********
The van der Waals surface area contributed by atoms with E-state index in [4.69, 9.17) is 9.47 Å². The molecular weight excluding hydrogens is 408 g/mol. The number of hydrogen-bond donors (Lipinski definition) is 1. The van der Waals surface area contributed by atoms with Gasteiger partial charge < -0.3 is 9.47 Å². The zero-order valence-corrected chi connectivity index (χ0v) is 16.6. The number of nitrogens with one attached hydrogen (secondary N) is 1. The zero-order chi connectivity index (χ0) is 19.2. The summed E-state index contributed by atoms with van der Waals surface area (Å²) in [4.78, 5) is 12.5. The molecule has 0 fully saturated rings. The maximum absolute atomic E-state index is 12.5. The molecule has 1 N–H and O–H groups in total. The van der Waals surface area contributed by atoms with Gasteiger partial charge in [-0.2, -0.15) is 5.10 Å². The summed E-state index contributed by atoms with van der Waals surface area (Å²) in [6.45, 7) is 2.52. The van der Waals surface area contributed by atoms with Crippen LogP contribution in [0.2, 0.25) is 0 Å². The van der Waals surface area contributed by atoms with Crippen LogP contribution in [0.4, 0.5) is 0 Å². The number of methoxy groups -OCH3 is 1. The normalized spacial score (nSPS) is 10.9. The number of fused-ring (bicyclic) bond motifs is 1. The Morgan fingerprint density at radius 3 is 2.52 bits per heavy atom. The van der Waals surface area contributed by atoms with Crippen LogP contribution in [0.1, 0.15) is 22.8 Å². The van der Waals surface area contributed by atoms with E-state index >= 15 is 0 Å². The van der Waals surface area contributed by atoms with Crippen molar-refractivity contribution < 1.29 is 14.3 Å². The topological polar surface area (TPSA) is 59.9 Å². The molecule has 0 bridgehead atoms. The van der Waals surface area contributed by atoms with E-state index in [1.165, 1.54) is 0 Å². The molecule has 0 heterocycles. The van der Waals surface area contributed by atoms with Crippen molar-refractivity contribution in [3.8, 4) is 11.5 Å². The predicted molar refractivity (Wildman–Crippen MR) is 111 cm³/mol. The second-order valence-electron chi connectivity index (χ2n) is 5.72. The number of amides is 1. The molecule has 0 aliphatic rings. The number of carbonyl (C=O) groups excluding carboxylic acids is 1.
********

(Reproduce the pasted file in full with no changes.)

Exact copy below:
The van der Waals surface area contributed by atoms with E-state index in [4.69, 9.17) is 9.47 Å². The molecular weight excluding hydrogens is 408 g/mol. The number of hydrogen-bond donors (Lipinski definition) is 1. The van der Waals surface area contributed by atoms with Gasteiger partial charge < -0.3 is 9.47 Å². The zero-order valence-corrected chi connectivity index (χ0v) is 16.6. The number of nitrogens with one attached hydrogen (secondary N) is 1. The zero-order chi connectivity index (χ0) is 19.2. The summed E-state index contributed by atoms with van der Waals surface area (Å²) in [4.78, 5) is 12.5. The molecule has 0 fully saturated rings. The maximum absolute atomic E-state index is 12.5. The molecule has 1 N–H and O–H groups in total. The van der Waals surface area contributed by atoms with Gasteiger partial charge in [-0.2, -0.15) is 5.10 Å². The summed E-state index contributed by atoms with van der Waals surface area (Å²) in [6.45, 7) is 2.52. The van der Waals surface area contributed by atoms with Crippen LogP contribution in [0.2, 0.25) is 0 Å². The van der Waals surface area contributed by atoms with Crippen LogP contribution in [0.4, 0.5) is 0 Å². The number of methoxy groups -OCH3 is 1. The normalized spacial score (nSPS) is 10.9. The number of fused-ring (bicyclic) bond motifs is 1. The Morgan fingerprint density at radius 3 is 2.52 bits per heavy atom. The van der Waals surface area contributed by atoms with Crippen LogP contribution in [0.1, 0.15) is 22.8 Å². The van der Waals surface area contributed by atoms with E-state index >= 15 is 0 Å². The van der Waals surface area contributed by atoms with Crippen molar-refractivity contribution < 1.29 is 14.3 Å². The topological polar surface area (TPSA) is 59.9 Å². The molecule has 0 bridgehead atoms. The van der Waals surface area contributed by atoms with E-state index in [1.165, 1.54) is 0 Å². The molecule has 0 heterocycles. The van der Waals surface area contributed by atoms with Crippen molar-refractivity contribution in [3.8, 4) is 11.5 Å². The predicted molar refractivity (Wildman–Crippen MR) is 111 cm³/mol. The second-order valence-electron chi connectivity index (χ2n) is 5.72. The number of amides is 1. The molecule has 0 aliphatic rings. The number of carbonyl (C=O) groups excluding carboxylic acids is 1.